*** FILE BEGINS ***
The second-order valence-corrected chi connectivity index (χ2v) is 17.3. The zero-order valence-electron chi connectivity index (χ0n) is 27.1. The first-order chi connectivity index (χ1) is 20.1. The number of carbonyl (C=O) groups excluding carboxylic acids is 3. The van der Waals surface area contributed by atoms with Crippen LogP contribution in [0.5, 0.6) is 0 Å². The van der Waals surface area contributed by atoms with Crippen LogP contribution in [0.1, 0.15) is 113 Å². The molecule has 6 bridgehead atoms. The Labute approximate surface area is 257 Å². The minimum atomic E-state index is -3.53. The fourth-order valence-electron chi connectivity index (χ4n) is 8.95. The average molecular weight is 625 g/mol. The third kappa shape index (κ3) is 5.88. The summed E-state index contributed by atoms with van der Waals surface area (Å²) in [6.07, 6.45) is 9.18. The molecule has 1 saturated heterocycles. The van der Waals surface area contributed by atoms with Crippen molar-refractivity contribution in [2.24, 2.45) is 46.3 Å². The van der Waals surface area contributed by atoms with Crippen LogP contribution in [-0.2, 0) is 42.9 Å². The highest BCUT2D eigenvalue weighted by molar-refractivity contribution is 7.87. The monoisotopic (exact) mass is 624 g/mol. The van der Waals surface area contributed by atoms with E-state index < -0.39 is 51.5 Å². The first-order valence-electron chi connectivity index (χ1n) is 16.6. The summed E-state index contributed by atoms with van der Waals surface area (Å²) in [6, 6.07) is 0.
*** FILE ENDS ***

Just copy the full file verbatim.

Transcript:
The second-order valence-corrected chi connectivity index (χ2v) is 17.3. The zero-order valence-electron chi connectivity index (χ0n) is 27.1. The first-order chi connectivity index (χ1) is 20.1. The number of carbonyl (C=O) groups excluding carboxylic acids is 3. The van der Waals surface area contributed by atoms with Crippen LogP contribution in [0.5, 0.6) is 0 Å². The van der Waals surface area contributed by atoms with Crippen LogP contribution in [0.1, 0.15) is 113 Å². The molecule has 6 bridgehead atoms. The Labute approximate surface area is 257 Å². The minimum atomic E-state index is -3.53. The fourth-order valence-electron chi connectivity index (χ4n) is 8.95. The average molecular weight is 625 g/mol. The third kappa shape index (κ3) is 5.88. The summed E-state index contributed by atoms with van der Waals surface area (Å²) in [6.07, 6.45) is 9.18. The molecule has 1 saturated heterocycles. The van der Waals surface area contributed by atoms with Crippen molar-refractivity contribution in [2.24, 2.45) is 46.3 Å². The van der Waals surface area contributed by atoms with Crippen LogP contribution in [-0.2, 0) is 42.9 Å². The highest BCUT2D eigenvalue weighted by molar-refractivity contribution is 7.87. The monoisotopic (exact) mass is 624 g/mol. The van der Waals surface area contributed by atoms with E-state index < -0.39 is 51.5 Å². The first-order valence-electron chi connectivity index (χ1n) is 16.6. The summed E-state index contributed by atoms with van der Waals surface area (Å²) in [6, 6.07) is 0.